"We typically feature a wide range [of opinions], including many Western doctors, and they're not necessarily debating what's in the medical canon," said Loehnen. "A lot of content is around things that are more chronic, not incredibly well understood."

Loehnen said Goop's content is vetted by a lawyer and a team of scientists and doctors.

Goop is also bringing on a fact checker to review and contextualize information on its website, she said, and working to assign clearer guide posts to help readers distinguish between claims grounded in modern science and those that are more "speculative."

But Caulfield said if the website was fact checked to his standards, there would be little content left, and Goop's wares would look much less inviting to consumers with full information.

"[Goop] can't say that they're going to try to have evidence-based fact-checking and then reject the whole concept of science. They want the best of both worlds."

  • Canadian doctors slam Gwyneth Paltrow-endorsed cof fee enema

Loehnen said Goop's mission is not to debunk established medical knowledge, but to explore the questions that "big pharma" has overlooked, particularly regarding maladies that primarily affect women.

Goop does not typically publish "reported stories" in the traditional sense, said Loehnen, but rather Q&As with doctors who sometimes espouse views that challenge conventional medical wisdom.

"[We're] looking to them so they could shed light so people can then go to their own primary-care physicians and ask questions," said Loehnen. "The idea is really just to do the work for readers so they feel like they're armed with information."

'Profiting' off gaps in women's health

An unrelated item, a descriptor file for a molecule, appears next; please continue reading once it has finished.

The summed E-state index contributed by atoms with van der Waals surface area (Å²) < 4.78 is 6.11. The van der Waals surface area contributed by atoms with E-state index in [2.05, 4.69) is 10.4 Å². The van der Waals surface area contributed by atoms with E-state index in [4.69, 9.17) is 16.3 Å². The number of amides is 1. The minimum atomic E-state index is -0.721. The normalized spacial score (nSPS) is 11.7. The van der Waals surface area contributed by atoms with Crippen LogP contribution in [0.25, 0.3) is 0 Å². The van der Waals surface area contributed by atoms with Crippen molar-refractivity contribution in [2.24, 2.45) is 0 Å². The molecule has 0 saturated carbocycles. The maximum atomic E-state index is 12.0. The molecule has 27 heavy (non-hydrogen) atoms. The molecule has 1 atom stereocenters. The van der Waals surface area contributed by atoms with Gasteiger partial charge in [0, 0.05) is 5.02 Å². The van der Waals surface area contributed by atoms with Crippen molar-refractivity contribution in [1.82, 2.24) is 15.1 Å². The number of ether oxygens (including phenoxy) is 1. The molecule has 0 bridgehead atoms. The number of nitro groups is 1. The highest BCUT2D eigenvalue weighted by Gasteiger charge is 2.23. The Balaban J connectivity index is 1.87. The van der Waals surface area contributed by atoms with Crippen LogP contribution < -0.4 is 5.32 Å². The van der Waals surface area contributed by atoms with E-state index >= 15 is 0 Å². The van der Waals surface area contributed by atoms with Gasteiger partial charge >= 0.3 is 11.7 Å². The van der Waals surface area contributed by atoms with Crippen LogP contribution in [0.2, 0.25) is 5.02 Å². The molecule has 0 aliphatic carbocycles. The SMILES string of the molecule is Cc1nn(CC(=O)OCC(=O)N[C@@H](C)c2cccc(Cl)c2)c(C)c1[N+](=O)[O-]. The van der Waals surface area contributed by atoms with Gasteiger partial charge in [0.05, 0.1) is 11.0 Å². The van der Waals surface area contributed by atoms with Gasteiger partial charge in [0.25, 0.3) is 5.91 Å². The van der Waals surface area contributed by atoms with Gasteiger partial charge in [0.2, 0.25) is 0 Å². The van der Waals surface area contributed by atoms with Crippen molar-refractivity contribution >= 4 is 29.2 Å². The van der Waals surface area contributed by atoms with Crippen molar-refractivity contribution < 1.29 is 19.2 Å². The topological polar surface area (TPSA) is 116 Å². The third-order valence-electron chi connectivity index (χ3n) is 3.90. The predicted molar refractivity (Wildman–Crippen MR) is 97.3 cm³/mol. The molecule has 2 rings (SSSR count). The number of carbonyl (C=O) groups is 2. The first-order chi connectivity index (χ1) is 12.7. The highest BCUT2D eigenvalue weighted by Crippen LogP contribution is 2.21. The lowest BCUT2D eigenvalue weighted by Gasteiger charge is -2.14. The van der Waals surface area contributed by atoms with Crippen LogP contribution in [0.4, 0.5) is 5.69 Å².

Medical research has documented gender-based discrepancies in health care, with studies suggesting that for a wide range of conditions, men receive more extensive treatment than women presenting sim ilar symptoms.

Winnipeg-raised gynecologist and obstetrician Dr. Jennifer Gunter, who calls herself the "people's choice" for Goop fact checker, said the company has turned these holes in women's health care into a business model based on the propagation of medical "conspiracy theories."

"I think that [Goop is] profiting off of the way that women have been ignored by medicine," Gunter said in a phone interview from San Francisco, where she is now based.

"No one who's selling you products is asking questions. They're trying to get you to buy the product."

Gunter attended the "In Goop Health" conference in New York earlier this year. On her blog, she challenged many of the claims made by speakers there.

She said she expects Vancouver will see a similar "carnival sideshow" when Goop comes to town in October, but she doesn't begrudge those who decide to attend the summit fo r its "entertainment" value.

As Gunter sees it, Goop often blurs the line between things you do for happiness and healing, which she compared to the difference between getting a pedicure and seeing your doctor. Perpetuating this confusion does far more to harm women's health than help it, she said.

"Women do not benefit from lack of information, and you can only be empowered about your health if you're informed about it. Using smoke and mirrors to say things that make you happy make you healthier ... is not fair."